Fortunately, Brickhouse has a few tools to help out the situation. First of all, we can use the distributed_map UDF to avoid the join, and to avoid the enormous resort of values. This UDF allows you to take a “key-value” table, which has been pushed to Hadoop’s distributed cache, using Hive’s “file” command, and access it as an in-memory map. This is similar in spirit to Hive’s map-side joins, but gives you more control, because you can explicitly decide when something gets pushed to the distributed cache.
To avoid our join, we can store our label weights per feature, and place them into the distibuted cache, similar to the following:
This is a little complicated, so lets go over this step by step. First we need to create a local file with our feature label weights. This is the
insert overwrite local directory step. We use
collect to generate a map of labels and weights for a given feature. (i.e all the topics a word might be associated with; the word “angel” might be associated with religion, startups, or baseball). The
to_json converts the map into JSON. The
distributed_map assumes that the file is stored in one or more text partfiles, ( not sequence or RCFiles), uncompressed, with a key and value separated by the standard Hive ‘^A’ delimiter, and rows separated by standard newline ‘\n’. Note the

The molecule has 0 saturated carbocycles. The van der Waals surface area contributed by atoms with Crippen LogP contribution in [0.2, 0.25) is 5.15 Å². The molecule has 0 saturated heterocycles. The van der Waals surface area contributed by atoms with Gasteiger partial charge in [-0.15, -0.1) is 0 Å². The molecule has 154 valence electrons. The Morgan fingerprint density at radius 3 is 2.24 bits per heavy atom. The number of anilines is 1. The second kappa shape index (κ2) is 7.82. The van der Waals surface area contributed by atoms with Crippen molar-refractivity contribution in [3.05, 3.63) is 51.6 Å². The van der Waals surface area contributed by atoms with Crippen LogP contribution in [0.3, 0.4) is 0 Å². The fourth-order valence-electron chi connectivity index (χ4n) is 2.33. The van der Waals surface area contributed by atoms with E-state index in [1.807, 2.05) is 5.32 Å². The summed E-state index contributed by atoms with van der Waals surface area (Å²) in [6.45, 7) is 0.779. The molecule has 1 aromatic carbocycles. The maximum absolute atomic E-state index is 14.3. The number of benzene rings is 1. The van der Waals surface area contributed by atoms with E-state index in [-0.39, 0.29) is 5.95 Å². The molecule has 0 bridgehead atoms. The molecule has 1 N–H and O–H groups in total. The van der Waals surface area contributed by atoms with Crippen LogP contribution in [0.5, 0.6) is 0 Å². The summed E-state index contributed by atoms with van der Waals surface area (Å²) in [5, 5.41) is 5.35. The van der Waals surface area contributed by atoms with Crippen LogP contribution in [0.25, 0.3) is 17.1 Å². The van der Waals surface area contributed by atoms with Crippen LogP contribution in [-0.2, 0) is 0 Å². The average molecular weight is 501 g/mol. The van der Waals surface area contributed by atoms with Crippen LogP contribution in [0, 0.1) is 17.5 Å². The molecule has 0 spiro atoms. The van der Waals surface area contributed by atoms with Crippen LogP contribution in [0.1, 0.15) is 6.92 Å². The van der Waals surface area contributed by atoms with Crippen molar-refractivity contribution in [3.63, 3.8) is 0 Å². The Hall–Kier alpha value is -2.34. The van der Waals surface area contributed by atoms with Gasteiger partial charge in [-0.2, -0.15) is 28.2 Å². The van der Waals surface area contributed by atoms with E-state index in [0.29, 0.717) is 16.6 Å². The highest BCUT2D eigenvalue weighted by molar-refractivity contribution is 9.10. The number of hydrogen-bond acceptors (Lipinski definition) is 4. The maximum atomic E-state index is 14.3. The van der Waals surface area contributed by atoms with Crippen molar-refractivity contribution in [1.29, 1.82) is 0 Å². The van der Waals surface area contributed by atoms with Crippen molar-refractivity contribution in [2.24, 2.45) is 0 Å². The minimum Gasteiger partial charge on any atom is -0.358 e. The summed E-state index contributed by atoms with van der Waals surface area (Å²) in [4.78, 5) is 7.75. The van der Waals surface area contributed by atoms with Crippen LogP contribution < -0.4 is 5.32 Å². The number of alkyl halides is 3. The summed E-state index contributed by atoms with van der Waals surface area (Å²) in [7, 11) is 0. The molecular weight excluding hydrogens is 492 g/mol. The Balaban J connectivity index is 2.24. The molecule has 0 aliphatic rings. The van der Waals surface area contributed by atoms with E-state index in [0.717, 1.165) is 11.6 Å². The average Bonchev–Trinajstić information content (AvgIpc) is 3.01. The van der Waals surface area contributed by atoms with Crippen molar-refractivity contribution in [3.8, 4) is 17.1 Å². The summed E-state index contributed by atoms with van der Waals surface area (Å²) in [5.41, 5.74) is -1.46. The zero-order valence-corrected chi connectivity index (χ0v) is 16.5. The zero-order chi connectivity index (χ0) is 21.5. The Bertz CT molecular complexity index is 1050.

add file command which sends to table to each node in the cluster, by adding it to distributed cache.
The next query actually does the classification. The distributed_map UDF accesses the table we created in the first step, doing a lookup by feature, from the file ‘feature_label_weights’, and interpreting the value as a string type. The JSON we created in the first step is converted back into a map of weights with the
from_json method. Note that we passed in a template object ( map(“label”,0.0) ), to tell the UDF the type of object we wanted to JSON to be parsed into. We multiply this “vector” by the scalar of how many times the word appears in the document. ( Some of the “vector” operations aren’t currently in brickhouse, but should make it in the near future. Consider the type
map as a “vector”, where each string key is a dimension in some highly dimensional space, and the double is size of the vector in that dimension). Assume that there is a UDAF to aggregate vector addition (vector plus a vector), called
union_vector_sum, which we use to sum all the label weights for the document. Assume that there is also an